|Scientific Name:||Graptemys pearlensis|
|Species Authority:||Ennen, Lovich, Kreiser, Selman & Qualls, 2010|
Previously this species was considered the Pearl River population of Graptemys gibbonsi, until G. pearlensis was described by Ennen et al. (2010) as a full separate species.
|Red List Category & Criteria:||Endangered A1bcde+4bcde ver 3.1|
|Assessor(s):||van Dijk, P.P.|
|Reviewer(s):||Horne, B.D., Mittermeier, R.A., Philippen, H.-D., Quinn, H.R., Rhodin, A.G.J. & Shaffer, H.B.|
While hard quantitative data are absent, available information indicates that populations of Graptemys pearlensis have declined by 80–98% since 1950, a time period probably representing 2–3 generation lengths. While the worst impacts from pollution and habitat destruction may have been ameliorated, habitat quality has not been restored to optimal conditions while impacts from commercial collection, wanton destruction, and hurricane aftermath continue to be of concern. Thus Graptemys pearlensis qualifies as Endangered A1bcde+4bcde, and potentially qualifies as Critically Endangered by the same criteria.
|Range Description:||Graptemys pearlensis is restricted to the main stems and major tributaries of the Pearl and Bogue Chitto rivers of Louisiana and Mississippi, USA (Ennen et al. 2010). The occupied section of suitable habitat in the Pearl is about 800 km and the occupied section of the Bogue Chitto about 140 km, for a total estimated length of 940 km of occupied river length.|
Native:United States (Louisiana, Mississippi)
|Range Map:||Click here to open the map viewer and explore range.|
Graptemys pearlensis, as part of G. gibbonsi, was considered the second rarest Graptemys species by Lindeman (pers. comm 6 Aug 2009) based on extensive basking surveys.
Graptemys pearlensis used to be observed/captured in the 1950s–1960s in almost double numbers than sympatric G. oculifera (review by Lovich et al. 2009), whereas it had declined severely by the 1990s and it is now being observed in, at best, a one to five ratio (Lindeman 1998, 1999, pers. comm 6 Aug 2009); in context, G. oculifera populations have held stable or locally declined during the same time (Jones and Selman 2009). This steep decline was attributed to water pollution impacting mollusc populations on which pearlensis feed.
|Current Population Trend:||Decreasing|
|Habitat and Ecology:|
Very limited ecological data are available for Graptemys pearlensis; in most aspects it is probably similar to those reported for G. gibbonsi in the Leaf-Pascagoula systems.
Females of the analogous and closely-related G. gibbonsi were estimated to mature at an age of 15–20 years (Selman in Lovich et al. 2009). Generation length has not been determined but is unlikely to be shorter than 25 years.
|Generation Length (years):||25|
|Use and Trade:||Map turtles identified as Graptemys gibbonsi have been extensively traded in the global pet trade; collecting efforts for the species have included the Pearl River basin (Selman and Qualls in Lovich et al. 2009), meaning that an unknown but certain proportion of the animals traded as gibbonsi were actually pearlensis.|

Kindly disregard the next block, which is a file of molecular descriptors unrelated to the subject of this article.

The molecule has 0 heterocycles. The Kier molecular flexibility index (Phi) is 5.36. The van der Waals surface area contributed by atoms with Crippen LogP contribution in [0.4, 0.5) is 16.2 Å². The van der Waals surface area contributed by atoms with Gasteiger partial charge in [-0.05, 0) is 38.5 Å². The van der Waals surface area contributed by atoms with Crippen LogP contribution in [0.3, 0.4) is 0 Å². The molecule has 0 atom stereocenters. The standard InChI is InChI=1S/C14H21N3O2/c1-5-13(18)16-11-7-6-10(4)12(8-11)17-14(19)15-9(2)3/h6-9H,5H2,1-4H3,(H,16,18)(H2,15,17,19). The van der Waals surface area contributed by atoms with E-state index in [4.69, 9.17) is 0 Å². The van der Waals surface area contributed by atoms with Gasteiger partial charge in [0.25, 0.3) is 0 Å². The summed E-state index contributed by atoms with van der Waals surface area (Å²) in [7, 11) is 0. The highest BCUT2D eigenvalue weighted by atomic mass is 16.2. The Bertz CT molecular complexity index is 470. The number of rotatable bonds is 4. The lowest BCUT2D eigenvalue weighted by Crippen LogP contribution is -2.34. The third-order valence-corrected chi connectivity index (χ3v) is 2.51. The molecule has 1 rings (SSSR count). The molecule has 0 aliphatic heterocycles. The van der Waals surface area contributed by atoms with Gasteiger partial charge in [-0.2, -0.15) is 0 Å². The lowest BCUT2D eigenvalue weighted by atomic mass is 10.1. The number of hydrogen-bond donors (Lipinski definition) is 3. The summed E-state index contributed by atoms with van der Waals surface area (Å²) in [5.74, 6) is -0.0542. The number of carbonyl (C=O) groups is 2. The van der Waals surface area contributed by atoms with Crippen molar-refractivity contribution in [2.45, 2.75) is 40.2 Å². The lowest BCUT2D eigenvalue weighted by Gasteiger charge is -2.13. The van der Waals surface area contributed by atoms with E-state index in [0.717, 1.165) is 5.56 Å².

Recorded declines in Pearl River broadheaded Graptemys, i.e. G. pearlensis, has been attributed to water pollution impacting mollusc populations on which pearlensis feed, snag and log removal, channelization and impoundment, as well as collection for the pet trade, wanton destruction by fishermen and plinking rednecks, and potentially by subsidized predators (i.e., unnaturally large populations of predators subsidized by easily available resources near human settlements) increasing nest predation rates.
Over 21% of the range of the species had already been channelized by 1986, and plans for channelization of an additional 28% of the Pearl River and over 160 km of the Bogue Chitto river, while not executed, have not been entirely rescinded and remain as a significant potential threat to the species’ future (Jones and Selman 2009).
Riverine pollution has been particularly significant in the Pearl River system as a result of riverside paper industries, and riverine gravel mining (review in Lovich et al. 2009). In addition, the river has suffered significant impact from hurricanes in recent years. Because of the connectivity of river mainstem habitat, a catastrophe somewhere in the river basin will affect the entire turtle population (and/or its prey base) in the downstream parts of that river, increasing the species’ vulnerability to impacts elsewhere in the basin.
Graptemys pearlensis, as former part of G. gibbonsi, is protected from commercial exploitation in Mississippi and possession is limited to 4 individuals. Its Louisiana populations are considered an Animal of Conservation Concern. The genus Graptemys is included in CITES Appendix III (United States) since 14 June 2006.
Graptemys gibbonsi has been suggested to qualify for inclusion as threatened under the Endangered Species Act (ESA) (Lindeman 1999, Selman and Qualls 2007), and the taxonomic and conservation status of the split-out taxon pearlensis reinforces this further.
Graptemys pearlensis is likely to benefit from conservation measures in place for sympatric G. oculifera, including turtle-sensitive channel management practices in the 19 km section of the Pearl River designated as ringed map turtle sanctuary (Jones and Selman 2009).
Lovich et al. (2009) stated that appropriate conservation measures for the species include:
Conservation actions for this species should occur in synergy with efforts already underway for the conservation of sympatric Graptemys oculifera.
|Citation:||van Dijk, P.P. 2016. Graptemys pearlensis. The IUCN Red List of Threatened Species 2016: e.T184437A97423604.Downloaded on 28 September 2016.|
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